Eighteen years ago I was involved in selling the first cellular phones in South Africa. It was an amazing gadget which weighed in at 3,5kg, was the size of a small briefcase, and usable only in select areas of Johannesburg, Cape Town and Durban. I had one installed in my Citi Golf! And at a cost of R15,000, it was more valuable than my R12,000 car. One day, one of my customers called John Berks on his morning show, from the phone that I had sold him the day before. He spent more time telling an amazed Berksie that he was calling from the latest and greatest techno gadget. Only he and I knew that even my Citi Golf was worth more than his clapped out old Audi from which he was calling.
So with so much value being placed on the best, why would we believe for even a second that anybody wanting to buy a business, and presented with three or four similar offerings, will not want to buy the best that he can afford? So let’s plan to give them what the buyers want. Not today, I know. Of course you don’t want to sell today, or even in the next month, or this year. But at some time in the future, you will want to sell your business.
Four people called me today. People I have never spoken to before. They all have one thing in common: They all want to sell their businesses. One of them wants to sell his before the end of the month! He won’t.
I have been banging this old drum for some years now. Prepare Your Business for Sale! Prepare now, and make your life better from now until the time you sell. Why better? Well because you will sell for a higher price, and you will be able to sell when you want to or have to. The amount of work involved is so small in relation to the benefit that will be gained, that you will simply shake your head in disbelief when you have done it
When you eventually sell your business, you need to be the number 1 choice amongst all the other businesses which are for sale in your industry.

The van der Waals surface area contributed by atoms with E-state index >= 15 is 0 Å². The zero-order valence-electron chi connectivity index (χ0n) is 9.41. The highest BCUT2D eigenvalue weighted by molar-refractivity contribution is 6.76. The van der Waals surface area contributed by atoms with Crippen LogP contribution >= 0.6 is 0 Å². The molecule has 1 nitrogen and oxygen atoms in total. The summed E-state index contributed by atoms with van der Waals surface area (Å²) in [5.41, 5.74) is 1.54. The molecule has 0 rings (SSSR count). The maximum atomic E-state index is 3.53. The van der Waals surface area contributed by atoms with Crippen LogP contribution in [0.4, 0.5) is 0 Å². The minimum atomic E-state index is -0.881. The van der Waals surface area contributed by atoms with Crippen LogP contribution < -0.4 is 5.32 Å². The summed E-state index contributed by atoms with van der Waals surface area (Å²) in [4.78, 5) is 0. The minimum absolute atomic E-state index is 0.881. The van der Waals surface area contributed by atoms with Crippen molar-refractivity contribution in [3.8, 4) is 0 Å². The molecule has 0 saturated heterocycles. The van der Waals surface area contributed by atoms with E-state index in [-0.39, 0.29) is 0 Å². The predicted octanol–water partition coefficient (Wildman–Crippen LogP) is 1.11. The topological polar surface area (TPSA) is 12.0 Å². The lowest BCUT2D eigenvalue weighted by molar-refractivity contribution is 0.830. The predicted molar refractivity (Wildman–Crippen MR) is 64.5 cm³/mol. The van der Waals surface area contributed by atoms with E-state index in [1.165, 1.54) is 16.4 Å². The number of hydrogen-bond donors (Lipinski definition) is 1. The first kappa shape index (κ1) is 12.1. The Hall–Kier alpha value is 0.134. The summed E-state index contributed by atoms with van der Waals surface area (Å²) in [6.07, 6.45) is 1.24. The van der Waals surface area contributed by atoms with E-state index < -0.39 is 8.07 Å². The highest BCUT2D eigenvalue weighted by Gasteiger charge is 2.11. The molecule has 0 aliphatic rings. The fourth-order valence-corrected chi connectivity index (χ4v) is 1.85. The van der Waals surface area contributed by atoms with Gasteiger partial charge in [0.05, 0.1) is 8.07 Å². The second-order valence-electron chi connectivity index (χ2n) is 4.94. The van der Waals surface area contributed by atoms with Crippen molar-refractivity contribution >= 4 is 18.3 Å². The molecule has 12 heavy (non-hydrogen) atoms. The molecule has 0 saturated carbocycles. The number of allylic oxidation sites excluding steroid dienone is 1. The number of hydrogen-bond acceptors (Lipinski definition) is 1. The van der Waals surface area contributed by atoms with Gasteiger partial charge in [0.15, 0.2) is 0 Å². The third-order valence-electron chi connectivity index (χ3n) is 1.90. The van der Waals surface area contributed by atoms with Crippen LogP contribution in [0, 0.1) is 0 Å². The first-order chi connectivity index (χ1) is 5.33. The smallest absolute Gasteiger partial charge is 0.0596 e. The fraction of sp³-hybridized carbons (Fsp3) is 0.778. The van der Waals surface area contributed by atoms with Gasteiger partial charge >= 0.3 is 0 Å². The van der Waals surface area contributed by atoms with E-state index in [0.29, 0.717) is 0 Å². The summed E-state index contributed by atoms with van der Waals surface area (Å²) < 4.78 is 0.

Everybody else will quit well before they come anywhere close to being number 1. You must not be one of the “everybody else”. You must stick to your guns, prepare properly, stay prepared, so that when you decide to sell, or have it decided for you, you will have the best crack at a tough market place.
When the day arrives for you to sell, you don’t want to rely on: “Oh well, there’s nothing better, so we’ll take this one”. Your buyer is going to choose the best factory, butchery, hairdresser or candle stick maker, and you have it in your power today, to give that buyer enough information for him to decide that yours is the best business available.
The business owners who ignore this call are in the majority, but their businesses will not be in demand because they will not be scarce. Today scarcity represents value. Take a look at the Star on a Monday night, and you’ll see what I mean. Take a look at a web site that promises 800 businesses for sale, and you’ll see what I mean.
Selling a business would be easy if only the buyer thought the way the seller does. Here’s your opportunity, while you’re in control, to provide the information in a manner which will help your purchaser to think like you do…. Because you are the top guy.
I am running a new seminar series in Johannesburg, Cape Town and Durban in the near future. Have a look at my website to see when the next one is in your area – Please join me to learn how to Prepare your Business For Sale and Present Your Business For Transfer.
I hope to meet up with you there.
CheersMark Corke

Monday, December 01, 2008



By Nikki Viljoen of N Viljoen Consulting CC

It is said that “it is a process, not an event, for one to become the person I want to be.”